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THE PERISCOPE, NSB KINGS BAY, Thursday, July 10, 2014 5 Vacation Bible School Summer 2014, NSB Kings Bay ChapelVacation Bible School was in the Chapel the week of June 16. Children spent the week learning Old Testament lessons for today. Courtney Jackson playing Moses told a story each day. The last day he explained each of the Ten Commandments. Clainetta Jefferson, right, was one of the principal organizers of the school. Outdoors playing Sheep and Wolves. Can you make your way through predators following the shouts of the tribe? Each tribe had a time daily to make crafts. Here are tribe mem bers making tambourines. Volunteers from Kings Bay were in charge of the tribes and helped with activities. USMC Security Force Battalion Kings Bay MA3 Joseph Vidal was a popular tribe leader. Navy photos by EM1 Mark Treenbourines and rope. e tribe members also made rope-and-clay necklaces. Each day healthy, delicious snacks were served from the Cooking Tent. At the end of each morning the tribes of Is rael gathered back at Moses Tent for a review of the important Bible lessons of the day. is years Vacation Bible School was a col laborative eort involving the chapel sta, teen summer hires from the Child and Youth Program, parent volunteers and chapel parishioners. MWRs Outdoor Recreation generously con tributed the 10-foot-by-10-foot tents needed to create the Israelite Camp for the VBS tribes. A special word of thanks to Courtney Jackson, TRF employee and Chaplain candidate, who volunteered this time to be Moses all week, Jeer son said. In this important role, Mr. Jackson led the Israelites out of Egypt and delivered the Ten Commandments from the top of Mt. Sinai.For more information about this and other religious education programs, call the Kings Bay Chapel at (912) 573-4501. VBSFrom Page 1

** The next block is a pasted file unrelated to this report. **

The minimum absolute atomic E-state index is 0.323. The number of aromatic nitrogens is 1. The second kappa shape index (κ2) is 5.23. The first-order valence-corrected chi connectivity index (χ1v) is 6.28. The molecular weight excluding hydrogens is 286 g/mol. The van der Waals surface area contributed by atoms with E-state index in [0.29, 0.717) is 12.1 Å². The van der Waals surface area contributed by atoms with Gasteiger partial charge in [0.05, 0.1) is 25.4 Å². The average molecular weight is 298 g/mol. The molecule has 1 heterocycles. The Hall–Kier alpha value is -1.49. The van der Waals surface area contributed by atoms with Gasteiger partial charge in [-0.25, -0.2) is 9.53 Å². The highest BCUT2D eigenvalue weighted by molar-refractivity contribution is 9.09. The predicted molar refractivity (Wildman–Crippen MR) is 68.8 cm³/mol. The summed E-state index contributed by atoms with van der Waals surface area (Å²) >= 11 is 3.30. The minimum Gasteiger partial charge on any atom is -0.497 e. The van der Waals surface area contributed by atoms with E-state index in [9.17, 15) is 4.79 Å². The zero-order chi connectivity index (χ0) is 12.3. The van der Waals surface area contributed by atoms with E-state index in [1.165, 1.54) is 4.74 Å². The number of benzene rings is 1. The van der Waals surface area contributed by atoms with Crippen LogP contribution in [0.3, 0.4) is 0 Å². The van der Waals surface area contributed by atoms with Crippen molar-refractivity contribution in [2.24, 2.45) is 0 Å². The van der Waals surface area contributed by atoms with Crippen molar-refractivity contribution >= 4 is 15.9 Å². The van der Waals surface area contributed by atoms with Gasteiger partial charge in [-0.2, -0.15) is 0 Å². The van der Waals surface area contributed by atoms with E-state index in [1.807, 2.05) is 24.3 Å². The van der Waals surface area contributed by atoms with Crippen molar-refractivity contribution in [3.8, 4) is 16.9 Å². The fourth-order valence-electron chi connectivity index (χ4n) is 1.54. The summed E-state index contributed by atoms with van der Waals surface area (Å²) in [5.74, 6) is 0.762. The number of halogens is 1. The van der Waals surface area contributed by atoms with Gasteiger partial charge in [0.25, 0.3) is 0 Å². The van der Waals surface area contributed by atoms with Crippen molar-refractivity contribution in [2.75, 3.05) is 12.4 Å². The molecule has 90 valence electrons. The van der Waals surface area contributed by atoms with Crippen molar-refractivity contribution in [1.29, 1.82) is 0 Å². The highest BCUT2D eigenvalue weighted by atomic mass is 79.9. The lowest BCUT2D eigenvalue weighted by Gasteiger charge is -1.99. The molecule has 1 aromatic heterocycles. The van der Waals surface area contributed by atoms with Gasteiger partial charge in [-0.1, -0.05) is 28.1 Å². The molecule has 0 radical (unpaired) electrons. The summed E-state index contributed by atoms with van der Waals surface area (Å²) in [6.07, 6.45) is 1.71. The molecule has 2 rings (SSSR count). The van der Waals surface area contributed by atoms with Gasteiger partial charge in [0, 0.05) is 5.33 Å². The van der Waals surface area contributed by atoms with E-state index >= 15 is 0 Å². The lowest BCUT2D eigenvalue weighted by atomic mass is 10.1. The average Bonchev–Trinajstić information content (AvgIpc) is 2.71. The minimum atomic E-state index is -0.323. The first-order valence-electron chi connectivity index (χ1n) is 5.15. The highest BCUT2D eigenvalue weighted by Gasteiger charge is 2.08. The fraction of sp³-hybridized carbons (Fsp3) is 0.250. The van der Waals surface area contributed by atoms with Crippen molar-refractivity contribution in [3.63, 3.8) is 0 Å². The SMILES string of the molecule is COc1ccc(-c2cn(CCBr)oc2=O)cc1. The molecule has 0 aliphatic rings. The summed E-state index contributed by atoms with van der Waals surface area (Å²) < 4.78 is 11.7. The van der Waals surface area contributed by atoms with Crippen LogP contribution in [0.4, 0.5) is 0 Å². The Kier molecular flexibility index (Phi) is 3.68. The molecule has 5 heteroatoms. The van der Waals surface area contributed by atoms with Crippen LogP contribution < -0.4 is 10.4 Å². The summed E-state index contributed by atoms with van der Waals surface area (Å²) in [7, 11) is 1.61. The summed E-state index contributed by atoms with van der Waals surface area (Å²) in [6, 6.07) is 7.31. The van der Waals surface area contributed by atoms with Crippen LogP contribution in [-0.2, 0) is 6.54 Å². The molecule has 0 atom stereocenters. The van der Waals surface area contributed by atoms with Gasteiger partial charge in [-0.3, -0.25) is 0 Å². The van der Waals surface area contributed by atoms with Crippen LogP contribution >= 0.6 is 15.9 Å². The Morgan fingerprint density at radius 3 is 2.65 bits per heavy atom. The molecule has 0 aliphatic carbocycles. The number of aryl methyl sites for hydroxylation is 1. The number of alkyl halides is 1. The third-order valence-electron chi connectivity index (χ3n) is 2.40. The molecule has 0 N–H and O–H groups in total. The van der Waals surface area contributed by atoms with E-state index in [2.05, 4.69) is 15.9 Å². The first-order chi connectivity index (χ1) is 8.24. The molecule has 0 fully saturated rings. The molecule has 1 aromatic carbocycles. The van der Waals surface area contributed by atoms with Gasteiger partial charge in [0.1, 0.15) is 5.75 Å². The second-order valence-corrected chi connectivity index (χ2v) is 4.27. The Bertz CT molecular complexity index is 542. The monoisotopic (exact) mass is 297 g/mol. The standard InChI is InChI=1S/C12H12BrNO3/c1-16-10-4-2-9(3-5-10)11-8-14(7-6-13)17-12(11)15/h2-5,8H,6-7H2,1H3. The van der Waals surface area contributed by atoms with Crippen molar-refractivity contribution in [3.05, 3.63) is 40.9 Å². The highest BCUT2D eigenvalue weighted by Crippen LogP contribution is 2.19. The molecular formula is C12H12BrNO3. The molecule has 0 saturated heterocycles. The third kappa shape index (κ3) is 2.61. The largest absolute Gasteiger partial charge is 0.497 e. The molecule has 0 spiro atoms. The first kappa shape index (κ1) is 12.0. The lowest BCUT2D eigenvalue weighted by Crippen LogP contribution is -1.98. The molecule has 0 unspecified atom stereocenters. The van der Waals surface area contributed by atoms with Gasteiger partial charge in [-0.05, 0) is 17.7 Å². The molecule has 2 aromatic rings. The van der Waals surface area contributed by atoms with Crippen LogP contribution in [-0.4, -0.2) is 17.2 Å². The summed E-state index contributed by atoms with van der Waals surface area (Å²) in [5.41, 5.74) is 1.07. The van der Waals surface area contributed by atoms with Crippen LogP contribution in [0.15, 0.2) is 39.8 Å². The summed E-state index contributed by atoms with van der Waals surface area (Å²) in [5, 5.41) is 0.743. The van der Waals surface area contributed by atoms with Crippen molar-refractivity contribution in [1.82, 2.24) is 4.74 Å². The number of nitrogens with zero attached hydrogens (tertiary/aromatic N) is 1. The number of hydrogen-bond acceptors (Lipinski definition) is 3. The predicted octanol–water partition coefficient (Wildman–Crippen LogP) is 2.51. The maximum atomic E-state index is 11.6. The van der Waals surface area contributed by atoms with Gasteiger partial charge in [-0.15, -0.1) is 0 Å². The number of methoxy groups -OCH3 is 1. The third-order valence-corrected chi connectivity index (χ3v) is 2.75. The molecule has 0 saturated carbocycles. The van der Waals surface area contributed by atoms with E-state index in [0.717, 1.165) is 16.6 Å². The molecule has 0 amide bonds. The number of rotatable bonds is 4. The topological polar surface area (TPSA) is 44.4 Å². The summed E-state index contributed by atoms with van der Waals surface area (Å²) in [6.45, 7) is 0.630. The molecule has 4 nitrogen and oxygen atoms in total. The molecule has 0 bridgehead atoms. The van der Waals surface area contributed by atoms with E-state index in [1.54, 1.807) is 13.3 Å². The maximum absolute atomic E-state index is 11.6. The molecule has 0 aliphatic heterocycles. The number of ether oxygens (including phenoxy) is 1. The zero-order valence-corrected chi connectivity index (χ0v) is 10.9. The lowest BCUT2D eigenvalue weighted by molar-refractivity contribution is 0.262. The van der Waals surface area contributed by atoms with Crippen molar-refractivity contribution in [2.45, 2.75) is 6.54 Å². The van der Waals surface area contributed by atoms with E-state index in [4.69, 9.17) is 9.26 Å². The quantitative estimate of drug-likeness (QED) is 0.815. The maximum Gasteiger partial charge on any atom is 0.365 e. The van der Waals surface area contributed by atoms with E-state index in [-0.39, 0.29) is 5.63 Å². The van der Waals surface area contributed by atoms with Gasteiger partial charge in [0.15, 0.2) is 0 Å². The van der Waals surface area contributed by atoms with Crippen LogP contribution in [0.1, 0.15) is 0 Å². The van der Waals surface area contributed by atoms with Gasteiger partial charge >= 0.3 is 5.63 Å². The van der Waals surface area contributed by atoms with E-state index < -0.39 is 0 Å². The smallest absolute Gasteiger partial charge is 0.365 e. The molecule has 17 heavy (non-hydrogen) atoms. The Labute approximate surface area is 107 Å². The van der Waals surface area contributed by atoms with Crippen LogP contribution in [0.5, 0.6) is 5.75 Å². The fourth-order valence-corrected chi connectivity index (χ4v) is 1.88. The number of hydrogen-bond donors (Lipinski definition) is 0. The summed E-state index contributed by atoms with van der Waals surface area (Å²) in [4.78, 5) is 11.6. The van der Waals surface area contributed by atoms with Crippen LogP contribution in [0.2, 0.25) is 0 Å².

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By Cpl. Nathan KnapkeMarine Corps Base Hawaii | June 06, 2014Kaneohe Bay is known to be one of the larg est breeding grounds for Hammerhead sharks in the world. During the months of May and June, Hammer heads give birth to their pups. A female Hammerhead can give birth to 20 to 40 pups at once. After birth, the mother leaves her young and they must fend for themselves. Potentially, there could be hundreds of thousands of baby Hammerhead sharks swimming in the bay. Although these baby sharks are not threatening to humans, their presence attracts other large sharks that prey on the newborn pups. Since May 19, there have been over 60 sightings of adult sharks looking for a baby Hammerhead meal in the waters surrounding Marine Corps Base Ha waii. We havent had this many shark sightings dur ing these months before, Samuel Mench, the beach supervisor for the Marine Corps Base Hawaii Beach Guard, said. We are used to seeing an increase dur ing these months but what we are seeing this year isnt just one or two every day. We are seeing sharks in packs swimming closer to the shoreline. Mench explained the importance of shark safety. We want people to Parenting classes offered on MondaysAre you frustrated with your children? Would you like suggestions on how to stop temper tantrums or how to get your teen to complete chores without ask ing them 14 times? We believe parents are the experts on their children. But, children dont come with a manual! So, sometimes you need help to figure out what to do with them. Meet with the parenting class from 9 to 11:30 a.m. on Mondays, July 14, 21 and 28. Enrollment in this six-week class is ongoing. Attendees must complete all six weeks in order to receive a certificate. A minimum of six participants is needed in order for a new class to start. Registration required at 573-4512.Ten Steps to a Federal Job examinedGain information on the federal employment process, salaries and bene fits. Learn how to interpret job announcements and determine whether you are eligible to apply. Attendees will be pro vided guidelines, information, samples and tips on completing the electronic Federal resume. This class is from 9:30 a.m. to 12:30 p.m., July 24. Registration required by calling 573-4513.Stress management covered at workshopEvents, schedules, daily pressure and many other items can cause undo stress in your life. Stress may or may not be good for your health depending on how you manage that stress. This workshop is slated for 5 to 8 p.m., July 17. Preregistration is required. Call 573-4512 for details.New Moms and Dads Support Group to meetNew Moms and Dads group meets 10 a.m. to noon every Tuesday at the Fleet and Family Support Center throughout the month. This is an opportunity for parents of young children to meet and share experiences and for children to make friends in a play-group setting. The group will meet July 15, 22 and 29. No pre-registration required.Transition GPS Capstone Event upcomingNAVADMIN 187-13 mandates that all service members leaving military service attend a CAPSTONE event to demonstrate completion of all required Career Readiness Standards. Service Members are introduced to CRS dur ing their initial pre-separation counsel ing, and then again during attendance to the Transition Goal, Plan, Success five-day workshop. During the work shop attendees work on their Individual Transition Plan and begin to gather the documents and evidence to bring to their CAPSTONE event. After completion of the Transition GPS workshop, service members continue to work on their indi vidual CRS items, seeking assistance from their Command Career Counselor, Fleet and Family Support Center or other agencies identified during the Transition GPS workshop. 90 days prior to their actual separation date, service members attend their CAPSTONE event, bring ing with them all evidence necessary to show completion of each CRS. If a ser vice member needs additional assistance they will receive a referral to the appropriate partner agency. Upon comple tion of the CAPSTONE event, the service members Commanding Officer signs the members ITP Checklist, DD Form 2958, signifying that the Service Member is Career Ready and has met all of their individual CRS or have received appro priate assistance in meeting those CRS. Fleet and Family Support Center, Kings Bay, holds a CAPSTONE event monthly. Interested Service members should call (912)573-4513 for more information, or have their Command Career Counselors make a reservation for them to attend. This event will be 8 a.m. to 4 p.m. July 18.Family Readiness Group training scheduledThis course is designed in a systematic user-friendly format and is focused on ensuring that you have the knowledge and tools necessary to effectively provide a solid foundation to newly forming or re-energizing existing Family Readiness Groups. This training is 9 a.m. to 5 p.m., July 14 and 15. For more information and to register call 573-4513.Smooth Move Workshops coming soonSmooth Move Workshops are designed to help personnel with military relo cations and transfers. Areas covered include the new DPS website, trans portation, travel pay, allowances, and important forms and documents, hous ing referral office and relocation services. All service members and their spouses are encouraged to attend six months before their transfer date. Due to limited seating, please do not bring children. The OCONUS workshop will be 10 a.m. to noon, July 23. For more information, call 573-4513.SAPR Advanced Training, Refresher offeredThe Advanced/Refresher training is for all individuals that are current Sexual Assault Prevention and Response Victim Advocates. This training is applicable to the 32 hour bi-annual training require ment. The individuals attending are appointed by their Command and will represent the Command in all assigned sexual assault cases. This training is noon to 4 p.m., July 22. Registration is required by calling (912) 573-4512.Ombudsman Assembly Meeting April 28The Ombudsman Assembly Meeting will be held for all OMB, COs, XOs, CMCs and COBs at the Kings Bay Community Center at 6 p.m., July 28. For more infor mation, contact at 573-4513.Resume writing skills class upcomingThis class explores resume writing for todays job market. Resume items includ ing skills, experience, education and val ues as well as simple, effective and easy to use resume formats that get job inter views. Part-time, full-time or permanent positions matters not, this workshop is for you. This program will assist the job seeker in completing a product that will get them in the door. The workshop is scheduled at the Fleet and Family Support Center from 10 a.m. to noon, July 16. Registration is highly recommended, as class is limited to 20 seats. For more infor mation, call 573-4513. program July 16The survivor Benefit Plan is a program that provides basic information on the key provisions of the Survivor Benefit Plan. This information will assist ser vice members and their spouses in mak ing informed decisions about SBPs role in their retirement plan. This workshop is scheduled for 6 to 8 p.m., July 16. Registration is required. For more infor mation call 573-4513.Fleet and Family offers classes on siteFleet and Family Support Center will take most of its regular workshops on the road if a unit or command can furnish a conference room or classroom and guar antee a minimum of five participants. Personnel will tailor presentations to cover a units General Military Training requirements when those requirements deal with human resources and social issues. Counselors also can create a pre sentation in response to a units area of special concerns. Fleet and Family is available to participate within areas of expertise in the indoctrination of newly assigned personnel and family members of active duty personnel. All classes listed are at the Fleet and Family Support Center unless otherwise noted. Fleet and Family hours of operation are 8 a.m. to 4:30 p.m., Monday, Tuesday, Wednesday and Friday and 9 a.m. to 4:30 p.m. Thursday.Anger management seminar July 30Anger is not an effective method for getting what you want and is often a smoke screen for other emotions. This workshop is slated for 8:30 a.m. to noon, July 30. It can help you focus on identify ing the feelings anger hides and explore behaviors helpful in resolving primary issues. Pre-registration is required. Call 573-4512 for details. Fleet & Family Support Center workshops From Fleet and Family Support Center Kings Baye Exceptional Family Member Program is designed to assist Service Members with the special needs of their Exception al Family Members. Assistance is emphasized in the assignment process, but also in cludes family support from EFMP Liaisons lo cated at Fleet and Family Support Centers. Liaisons are there to provide information and referrals, help in creating Individualized Service Plans and case manage ment from one duty sta tion to the next EFMP coordinators are located at Medical Treat ment Facilities and serve both military personnel and families. Coordinators facilitate initial en rollment and guide fami lies to other services, if required. Command points-ofcontact also can assist service and family mem bers with the enrollment process. EFMP enrollment is mandatory and required immediately upon identication of a special need. Special needs include any spe cial medical, dental, mental health, developmental or educational requirement, wheelchair accessibility, adaptive equipment or assistive technology devices and services. Successful implementation requires up-todate information and extensive coordination between personnel, medical, educational and family support com munities. If you have any ques tions about the Excep tional Family Member Program, contact the Fleet and Family Support Center at (912) 573-4513. FFSC oers EFMP assistanceand humbled to have the unique opportunity to command such an impressive Coast Guard unit. Rear Adm. Jake Korn, commander of the Sev enth Coast Guard District, served as the ceremonys presiding ocial. e change of com mand ceremony is a timehonored tradition that formally restates to the assembled crew that the continuity of the command will be maintained. e ceremony marks the transfer of total responsi bility, authority, and ac countability for the unit and the accomplishment of its assigned mission and culminates when both of cers read their orders, face one another, salute and transfer responsibility of command. Coast Guard Marine Force Protection Unit Kings Bay is responsible for providing dedicated force protection to the Navys submarine eet as they transit in and out of Naval Submarine Base Kings Bay.CoCFrom Page 1Sharks on prowl o Hawaii Marine Corps photo by Lance Cpl. Alesha GuardTiger, Hammerhead and reef sharks are showing an increased presence due to each Hammerhead giving birth to around 20 to 40 pups during the month of May and June in Kaneohe Bay. See Sharks, Page 7 6 THE PERISCOPE, NSB KINGS BAY, Thursday, July 10, 2014